By Dr. Bob Encinosa
Allergies are a common problem in dogs and can range from very mild seasonal problems to very severe and all year long. It can be difficult and tedious to discover the source of those allergies but we will review some clues that may help.
Certain breeds are also more prone to allergies than others. For instance, West Highland White Terriers and English Bulldogs are some of the most common allergic dogs we see here in central Florida. Unlike humans, most of dogs allergic symptoms are not related to the upper respiratory tract and so sneezing and watery eyes are not the most common complaint. Dogs’ symptoms are generally related to itchy skin and ears and also intestinal disturbances.
Allergies to pollens, grasses, weeds and trees are very common, as are allergies to indoor sources such as dust, dust mites and molds. As you might guess, outdoor allergens can be more of a problem during certain seasons like spring and fall while indoor allergens like dust and molds tend to be a problem year round. By far, the most common source of allergies we see is fleas. Even with the unbelievably effective flea control products we now have, anything less than 100% flea control can be a problem for many dogs. Food allergies are probably the least common category of allergies but can result in chronic diarrhea and vomiting as well as itching.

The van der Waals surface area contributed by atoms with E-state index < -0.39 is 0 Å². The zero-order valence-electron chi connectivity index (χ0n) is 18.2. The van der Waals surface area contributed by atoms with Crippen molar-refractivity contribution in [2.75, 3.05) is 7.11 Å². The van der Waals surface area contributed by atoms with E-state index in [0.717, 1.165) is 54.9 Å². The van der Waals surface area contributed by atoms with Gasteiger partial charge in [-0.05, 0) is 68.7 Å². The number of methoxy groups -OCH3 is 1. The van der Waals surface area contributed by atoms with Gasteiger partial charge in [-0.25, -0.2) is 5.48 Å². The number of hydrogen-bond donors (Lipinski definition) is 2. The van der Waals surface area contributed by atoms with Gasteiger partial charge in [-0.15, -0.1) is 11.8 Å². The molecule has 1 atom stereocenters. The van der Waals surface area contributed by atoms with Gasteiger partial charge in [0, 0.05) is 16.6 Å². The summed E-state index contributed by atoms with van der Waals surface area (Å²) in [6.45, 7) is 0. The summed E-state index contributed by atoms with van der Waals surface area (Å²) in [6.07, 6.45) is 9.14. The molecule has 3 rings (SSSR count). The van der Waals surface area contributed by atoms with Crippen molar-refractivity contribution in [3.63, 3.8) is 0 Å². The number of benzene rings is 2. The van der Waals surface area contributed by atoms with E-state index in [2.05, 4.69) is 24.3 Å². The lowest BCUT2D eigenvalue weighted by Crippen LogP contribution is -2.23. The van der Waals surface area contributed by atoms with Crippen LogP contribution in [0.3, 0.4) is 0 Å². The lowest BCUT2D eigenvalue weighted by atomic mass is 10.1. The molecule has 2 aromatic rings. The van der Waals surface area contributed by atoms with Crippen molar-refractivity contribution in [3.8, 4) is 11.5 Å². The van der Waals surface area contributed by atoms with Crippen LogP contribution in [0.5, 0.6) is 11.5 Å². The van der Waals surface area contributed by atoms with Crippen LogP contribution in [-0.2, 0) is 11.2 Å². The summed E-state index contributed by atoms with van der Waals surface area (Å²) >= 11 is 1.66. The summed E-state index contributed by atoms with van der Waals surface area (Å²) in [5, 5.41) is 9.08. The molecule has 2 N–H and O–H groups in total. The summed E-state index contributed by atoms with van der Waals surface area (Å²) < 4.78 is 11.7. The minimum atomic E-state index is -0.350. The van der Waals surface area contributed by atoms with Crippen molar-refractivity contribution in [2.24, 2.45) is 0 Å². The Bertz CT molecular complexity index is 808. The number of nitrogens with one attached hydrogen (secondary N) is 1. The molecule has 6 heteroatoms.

Based on a pet’s symptoms and history, a veterinarian will establish a plan to solve the problem. Sometimes, all that is needed is short term control to get a pet through a bad season. Other times, we may try to find the true source through allergy testing and food trials. Allergy testing can be done through blood profiles or through multiple skin injections referred to as “intradermal allergy testing”. Obviously the blood tests are easier for the pet. Unfortunately, there are no quick tests for food allergies that are accurate enough to use, even though they are offered by some companies. Food allergies can be diagnosed only by using very precise dietary controls for 2 – 3 months. This is a tricky process but your veterinarian can help you and your pet through it.
Once the source of the allergy is identified, it is much easier to deal with, sometimes by avoidance; other times with medications or allergy desensitization injections.